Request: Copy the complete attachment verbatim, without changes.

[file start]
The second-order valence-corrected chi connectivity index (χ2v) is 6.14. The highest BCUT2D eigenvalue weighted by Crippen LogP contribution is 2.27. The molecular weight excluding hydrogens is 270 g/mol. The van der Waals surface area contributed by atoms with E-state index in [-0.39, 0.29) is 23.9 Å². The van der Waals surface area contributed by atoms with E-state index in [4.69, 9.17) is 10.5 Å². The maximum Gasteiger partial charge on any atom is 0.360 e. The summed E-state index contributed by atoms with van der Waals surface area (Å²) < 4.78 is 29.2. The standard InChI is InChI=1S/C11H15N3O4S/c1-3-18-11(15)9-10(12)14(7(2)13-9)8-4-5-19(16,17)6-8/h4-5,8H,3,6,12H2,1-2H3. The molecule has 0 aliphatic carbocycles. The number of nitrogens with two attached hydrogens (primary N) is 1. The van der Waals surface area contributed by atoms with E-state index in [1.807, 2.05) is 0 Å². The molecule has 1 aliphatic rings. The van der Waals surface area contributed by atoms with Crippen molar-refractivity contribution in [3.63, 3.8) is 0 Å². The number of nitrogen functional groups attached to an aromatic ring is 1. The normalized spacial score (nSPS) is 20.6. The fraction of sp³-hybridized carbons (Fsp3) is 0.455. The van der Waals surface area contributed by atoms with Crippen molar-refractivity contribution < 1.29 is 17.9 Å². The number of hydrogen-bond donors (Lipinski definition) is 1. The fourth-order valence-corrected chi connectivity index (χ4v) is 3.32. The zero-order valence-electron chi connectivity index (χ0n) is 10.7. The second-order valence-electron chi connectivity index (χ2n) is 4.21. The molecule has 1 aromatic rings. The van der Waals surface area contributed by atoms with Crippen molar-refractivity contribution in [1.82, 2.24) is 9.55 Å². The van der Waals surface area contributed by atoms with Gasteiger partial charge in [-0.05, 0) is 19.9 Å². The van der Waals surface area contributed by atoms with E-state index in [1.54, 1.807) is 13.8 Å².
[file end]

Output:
The second-order valence-corrected chi connectivity index (χ2v) is 6.14. The highest BCUT2D eigenvalue weighted by Crippen LogP contribution is 2.27. The molecular weight excluding hydrogens is 270 g/mol. The van der Waals surface area contributed by atoms with E-state index in [-0.39, 0.29) is 23.9 Å². The van der Waals surface area contributed by atoms with E-state index in [4.69, 9.17) is 10.5 Å². The maximum Gasteiger partial charge on any atom is 0.360 e. The summed E-state index contributed by atoms with van der Waals surface area (Å²) < 4.78 is 29.2. The standard InChI is InChI=1S/C11H15N3O4S/c1-3-18-11(15)9-10(12)14(7(2)13-9)8-4-5-19(16,17)6-8/h4-5,8H,3,6,12H2,1-2H3. The molecule has 0 aliphatic carbocycles. The number of nitrogens with two attached hydrogens (primary N) is 1. The van der Waals surface area contributed by atoms with E-state index in [1.807, 2.05) is 0 Å². The molecule has 1 aliphatic rings. The van der Waals surface area contributed by atoms with Crippen molar-refractivity contribution in [3.63, 3.8) is 0 Å². The number of nitrogen functional groups attached to an aromatic ring is 1. The normalized spacial score (nSPS) is 20.6. The fraction of sp³-hybridized carbons (Fsp3) is 0.455. The van der Waals surface area contributed by atoms with Crippen molar-refractivity contribution < 1.29 is 17.9 Å². The number of hydrogen-bond donors (Lipinski definition) is 1. The fourth-order valence-corrected chi connectivity index (χ4v) is 3.32. The zero-order valence-electron chi connectivity index (χ0n) is 10.7. The second-order valence-electron chi connectivity index (χ2n) is 4.21. The molecule has 1 aromatic rings. The van der Waals surface area contributed by atoms with Crippen molar-refractivity contribution in [1.82, 2.24) is 9.55 Å². The van der Waals surface area contributed by atoms with Gasteiger partial charge in [-0.05, 0) is 19.9 Å². The van der Waals surface area contributed by atoms with E-state index in [1.54, 1.807) is 13.8 Å².